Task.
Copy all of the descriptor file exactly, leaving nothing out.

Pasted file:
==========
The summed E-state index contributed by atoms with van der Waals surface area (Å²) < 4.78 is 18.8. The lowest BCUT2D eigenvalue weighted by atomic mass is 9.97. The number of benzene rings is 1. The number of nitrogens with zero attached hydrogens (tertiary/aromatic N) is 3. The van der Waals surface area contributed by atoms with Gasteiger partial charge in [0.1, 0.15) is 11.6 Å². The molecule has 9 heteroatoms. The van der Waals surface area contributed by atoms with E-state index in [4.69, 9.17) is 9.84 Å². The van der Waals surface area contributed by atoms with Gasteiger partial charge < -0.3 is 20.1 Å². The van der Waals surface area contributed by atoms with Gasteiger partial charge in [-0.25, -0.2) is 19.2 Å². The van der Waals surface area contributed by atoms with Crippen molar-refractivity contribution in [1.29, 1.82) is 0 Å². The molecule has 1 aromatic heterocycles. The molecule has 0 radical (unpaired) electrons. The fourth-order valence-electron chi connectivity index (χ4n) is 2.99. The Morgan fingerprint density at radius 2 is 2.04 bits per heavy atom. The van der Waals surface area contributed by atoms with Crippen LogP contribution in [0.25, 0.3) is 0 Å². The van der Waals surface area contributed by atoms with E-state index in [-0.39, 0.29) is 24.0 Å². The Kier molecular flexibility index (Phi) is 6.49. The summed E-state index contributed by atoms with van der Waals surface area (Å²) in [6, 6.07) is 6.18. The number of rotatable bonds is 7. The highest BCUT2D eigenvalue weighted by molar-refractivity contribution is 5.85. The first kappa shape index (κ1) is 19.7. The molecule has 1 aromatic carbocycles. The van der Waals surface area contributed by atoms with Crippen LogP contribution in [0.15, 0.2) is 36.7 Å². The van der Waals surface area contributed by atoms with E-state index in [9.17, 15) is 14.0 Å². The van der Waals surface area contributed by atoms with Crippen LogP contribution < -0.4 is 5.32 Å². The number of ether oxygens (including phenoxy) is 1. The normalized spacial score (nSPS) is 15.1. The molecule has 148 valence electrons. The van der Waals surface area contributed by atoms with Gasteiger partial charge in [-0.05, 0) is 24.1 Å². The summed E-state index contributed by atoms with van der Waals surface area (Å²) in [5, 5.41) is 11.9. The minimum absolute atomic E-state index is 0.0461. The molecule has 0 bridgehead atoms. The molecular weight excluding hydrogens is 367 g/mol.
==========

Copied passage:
The summed E-state index contributed by atoms with van der Waals surface area (Å²) < 4.78 is 18.8. The lowest BCUT2D eigenvalue weighted by atomic mass is 9.97. The number of benzene rings is 1. The number of nitrogens with zero attached hydrogens (tertiary/aromatic N) is 3. The van der Waals surface area contributed by atoms with Gasteiger partial charge in [0.1, 0.15) is 11.6 Å². The molecule has 9 heteroatoms. The van der Waals surface area contributed by atoms with E-state index in [4.69, 9.17) is 9.84 Å². The van der Waals surface area contributed by atoms with Gasteiger partial charge < -0.3 is 20.1 Å². The van der Waals surface area contributed by atoms with Gasteiger partial charge in [-0.25, -0.2) is 19.2 Å². The van der Waals surface area contributed by atoms with Crippen molar-refractivity contribution in [1.29, 1.82) is 0 Å². The molecule has 1 aromatic heterocycles. The molecule has 0 radical (unpaired) electrons. The fourth-order valence-electron chi connectivity index (χ4n) is 2.99. The Morgan fingerprint density at radius 2 is 2.04 bits per heavy atom. The van der Waals surface area contributed by atoms with Crippen LogP contribution in [0.25, 0.3) is 0 Å². The van der Waals surface area contributed by atoms with E-state index in [-0.39, 0.29) is 24.0 Å². The Kier molecular flexibility index (Phi) is 6.49. The summed E-state index contributed by atoms with van der Waals surface area (Å²) in [6, 6.07) is 6.18. The number of rotatable bonds is 7. The highest BCUT2D eigenvalue weighted by molar-refractivity contribution is 5.85. The first kappa shape index (κ1) is 19.7. The molecule has 1 aromatic carbocycles. The van der Waals surface area contributed by atoms with Crippen LogP contribution in [0.15, 0.2) is 36.7 Å². The van der Waals surface area contributed by atoms with E-state index in [9.17, 15) is 14.0 Å². The van der Waals surface area contributed by atoms with Crippen LogP contribution < -0.4 is 5.32 Å². The number of ether oxygens (including phenoxy) is 1. The normalized spacial score (nSPS) is 15.1. The molecule has 148 valence electrons. The van der Waals surface area contributed by atoms with Gasteiger partial charge in [-0.05, 0) is 24.1 Å². The summed E-state index contributed by atoms with van der Waals surface area (Å²) in [5, 5.41) is 11.9. The minimum absolute atomic E-state index is 0.0461. The molecule has 0 bridgehead atoms. The molecular weight excluding hydrogens is 367 g/mol.